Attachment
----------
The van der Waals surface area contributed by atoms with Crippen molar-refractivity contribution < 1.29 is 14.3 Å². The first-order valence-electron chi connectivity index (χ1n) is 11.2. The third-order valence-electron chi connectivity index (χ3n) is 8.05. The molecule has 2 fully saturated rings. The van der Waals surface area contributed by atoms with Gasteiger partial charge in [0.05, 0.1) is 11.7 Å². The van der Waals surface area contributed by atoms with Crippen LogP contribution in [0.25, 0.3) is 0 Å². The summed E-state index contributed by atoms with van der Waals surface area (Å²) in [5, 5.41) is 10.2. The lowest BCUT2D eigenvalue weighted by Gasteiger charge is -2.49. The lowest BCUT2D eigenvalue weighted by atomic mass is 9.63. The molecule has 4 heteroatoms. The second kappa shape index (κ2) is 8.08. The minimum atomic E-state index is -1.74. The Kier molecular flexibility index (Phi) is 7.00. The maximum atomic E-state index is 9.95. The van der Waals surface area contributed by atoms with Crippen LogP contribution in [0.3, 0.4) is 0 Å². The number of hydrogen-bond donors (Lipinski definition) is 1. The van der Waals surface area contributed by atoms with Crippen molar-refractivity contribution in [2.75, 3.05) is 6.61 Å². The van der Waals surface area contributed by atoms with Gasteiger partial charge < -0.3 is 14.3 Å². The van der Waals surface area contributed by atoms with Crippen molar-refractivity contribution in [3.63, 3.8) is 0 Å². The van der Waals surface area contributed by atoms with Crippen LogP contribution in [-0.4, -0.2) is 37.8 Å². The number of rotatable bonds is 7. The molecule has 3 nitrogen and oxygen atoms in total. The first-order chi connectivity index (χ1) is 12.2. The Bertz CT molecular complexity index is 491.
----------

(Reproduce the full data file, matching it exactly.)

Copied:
The van der Waals surface area contributed by atoms with Crippen molar-refractivity contribution < 1.29 is 14.3 Å². The first-order valence-electron chi connectivity index (χ1n) is 11.2. The third-order valence-electron chi connectivity index (χ3n) is 8.05. The molecule has 2 fully saturated rings. The van der Waals surface area contributed by atoms with Gasteiger partial charge in [0.05, 0.1) is 11.7 Å². The van der Waals surface area contributed by atoms with Crippen LogP contribution in [0.25, 0.3) is 0 Å². The summed E-state index contributed by atoms with van der Waals surface area (Å²) in [5, 5.41) is 10.2. The lowest BCUT2D eigenvalue weighted by Gasteiger charge is -2.49. The lowest BCUT2D eigenvalue weighted by atomic mass is 9.63. The molecule has 4 heteroatoms. The second kappa shape index (κ2) is 8.08. The minimum atomic E-state index is -1.74. The Kier molecular flexibility index (Phi) is 7.00. The maximum atomic E-state index is 9.95. The van der Waals surface area contributed by atoms with Crippen LogP contribution in [0.3, 0.4) is 0 Å². The number of hydrogen-bond donors (Lipinski definition) is 1. The van der Waals surface area contributed by atoms with Crippen molar-refractivity contribution in [2.75, 3.05) is 6.61 Å². The van der Waals surface area contributed by atoms with Gasteiger partial charge < -0.3 is 14.3 Å². The van der Waals surface area contributed by atoms with Crippen molar-refractivity contribution in [3.63, 3.8) is 0 Å². The van der Waals surface area contributed by atoms with Crippen LogP contribution in [-0.4, -0.2) is 37.8 Å². The number of rotatable bonds is 7. The molecule has 3 nitrogen and oxygen atoms in total. The first-order chi connectivity index (χ1) is 12.2. The Bertz CT molecular complexity index is 491.